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Classic Styling

post #1 of 9
Thread Starter 
If I was walking onto Oxford University in say the late 50's or early 60's what would I be wearing? And which of these classic clothing styles would still be fashionable?
post #2 of 9
Look at every picture of member voxsartoria.
post #3 of 9
Quote:
Originally Posted by feathers73 View Post
If I was walking onto Oxford University in say the late 50's or early 60's what would I be wearing? And which of these classic clothing styles would still be fashionable?

Lots of tweeds and heavy classic English cloths in those drafty ancient buildings. Odd waistcoats, watch chains. Google J.R.R. Tolkien and there you are.

Most are still completely stylish and appropriate, but cloths are thinner thanks to central heating. The three piece tweed suit is a little costumey now, more's the mournful pity.
post #4 of 9
Quote:
Originally Posted by Frodo View Post
Lots of tweeds and heavy classic English cloths in those drafty ancient buildings. Odd waistcoats, watch chains. Google J.R.R. Tolkien and there you are.

I think somebody is living in a fantasy world...
post #5 of 9
Quote:
Originally Posted by patrickBOOTH View Post
I think somebody is living in a fantasy world...

Slightly tongue in cheek. But fantasy?
post #6 of 9
"Nash v Inman (1908)

Here a tailor sued a minor to whom he had supplied clothes, including 11 fancy waistcoats. It was decided that, as the minor was an undergraduate at Cambridge University at the time, the clothes were suitable according to the minor's station in life. Unfortunately for the tailor, however, it was further decided that they were not necessary, as he already had sufficient clothing. Minors are only under a legal obligation to pay for things necessary for their maintenance although even then they will only be required to pay a reasonable price for any necessaries purchased - so no contact was enforceable."

Don't know about the 1950s but 11 'fancy' waistcoats were necessaries at Cambridge in 1908.
post #7 of 9
Quote:
Originally Posted by BareSolid View Post
"Nash v Inman (1908)

Here a tailor sued a minor to whom he had supplied clothes, including 11 fancy waistcoats. It was decided that, as the minor was an undergraduate at Cambridge University at the time, the clothes were suitable according to the minor's station in life. Unfortunately for the tailor, however, it was further decided that they were not necessary, as he already had sufficient clothing. Minors are only under a legal obligation to pay for things necessary for their maintenance although even then they will only be required to pay a reasonable price for any necessaries purchased - so no contact was enforceable."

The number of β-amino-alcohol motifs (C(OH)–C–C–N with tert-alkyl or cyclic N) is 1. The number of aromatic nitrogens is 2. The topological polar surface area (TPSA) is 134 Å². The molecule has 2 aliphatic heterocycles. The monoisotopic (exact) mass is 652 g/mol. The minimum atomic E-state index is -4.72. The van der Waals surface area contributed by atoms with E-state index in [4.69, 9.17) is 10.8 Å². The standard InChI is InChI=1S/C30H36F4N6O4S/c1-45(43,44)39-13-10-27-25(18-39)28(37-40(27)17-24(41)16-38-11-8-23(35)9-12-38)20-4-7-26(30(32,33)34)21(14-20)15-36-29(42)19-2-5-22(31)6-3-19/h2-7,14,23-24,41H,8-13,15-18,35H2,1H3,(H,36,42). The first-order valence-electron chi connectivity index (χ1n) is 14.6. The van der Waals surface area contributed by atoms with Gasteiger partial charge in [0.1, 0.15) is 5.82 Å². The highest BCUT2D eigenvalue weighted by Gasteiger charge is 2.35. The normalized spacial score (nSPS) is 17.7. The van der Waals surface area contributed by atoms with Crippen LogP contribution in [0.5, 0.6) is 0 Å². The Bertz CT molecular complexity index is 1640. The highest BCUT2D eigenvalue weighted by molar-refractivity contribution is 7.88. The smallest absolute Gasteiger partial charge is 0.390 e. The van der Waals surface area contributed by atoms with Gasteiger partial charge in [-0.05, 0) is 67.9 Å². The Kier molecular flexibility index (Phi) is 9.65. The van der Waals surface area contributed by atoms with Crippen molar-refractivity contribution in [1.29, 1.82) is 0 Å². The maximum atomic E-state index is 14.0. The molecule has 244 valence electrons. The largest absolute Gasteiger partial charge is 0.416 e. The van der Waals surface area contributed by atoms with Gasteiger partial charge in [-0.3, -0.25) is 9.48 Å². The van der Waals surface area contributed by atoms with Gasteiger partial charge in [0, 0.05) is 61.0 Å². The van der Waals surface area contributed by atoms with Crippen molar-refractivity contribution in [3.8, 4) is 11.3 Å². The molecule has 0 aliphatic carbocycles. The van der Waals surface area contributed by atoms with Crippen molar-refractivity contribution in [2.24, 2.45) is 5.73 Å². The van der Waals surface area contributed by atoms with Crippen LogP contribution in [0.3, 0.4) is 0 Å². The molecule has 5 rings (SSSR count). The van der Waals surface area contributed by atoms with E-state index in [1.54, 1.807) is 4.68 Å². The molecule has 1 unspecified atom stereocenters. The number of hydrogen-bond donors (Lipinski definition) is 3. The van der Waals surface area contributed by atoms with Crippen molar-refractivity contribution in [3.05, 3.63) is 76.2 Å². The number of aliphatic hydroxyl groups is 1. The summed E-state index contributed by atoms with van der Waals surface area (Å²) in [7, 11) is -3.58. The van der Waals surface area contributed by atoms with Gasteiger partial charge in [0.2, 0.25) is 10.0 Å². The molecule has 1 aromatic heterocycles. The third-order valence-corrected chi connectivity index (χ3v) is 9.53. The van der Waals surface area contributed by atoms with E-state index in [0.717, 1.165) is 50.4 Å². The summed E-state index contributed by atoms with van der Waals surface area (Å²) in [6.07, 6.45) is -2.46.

Don't know about the 1950s but 11 'fancy' waistcoats were necessaries at Cambridge in 1908.


Not according to Nash v Inman. Your quote contradicts your argument, lol. That case sounds completely counter-intuitive.
post #8 of 9
World War I did away with the majority of the stuffiness, and then World War II completely put it to rest. There are plenty of photos in the archives of Oxford or Cambridge in the 50s and 60s. Some are just wearing tweed jackets and perhaps a tie. Most are just wearing cords a shirt and a jumper. Sub-fusc still dominates today as it did back then, but most of the people today can't wait to throw it off and put on jeans and a shirt / t-shirt.
post #9 of 9
Quote:
Originally Posted by Ich_Dien View Post
World War I did away with the majority of the stuffiness, and then World War II completely put it to rest. There are plenty of photos in the archives of Oxford or Cambridge in the 50s and 60s. Some are just wearing tweed jackets and perhaps a tie. Most are just wearing cords a shirt and a jumper. Sub-fusc still dominates today as it did back then, but most of the people today can't wait to throw it off and put on jeans and a shirt / t-shirt.
It isn't necessary to wear gowns for members in statu pupiillari for lectures, examinations etc at Cambridge and hasn't been since the early 70's
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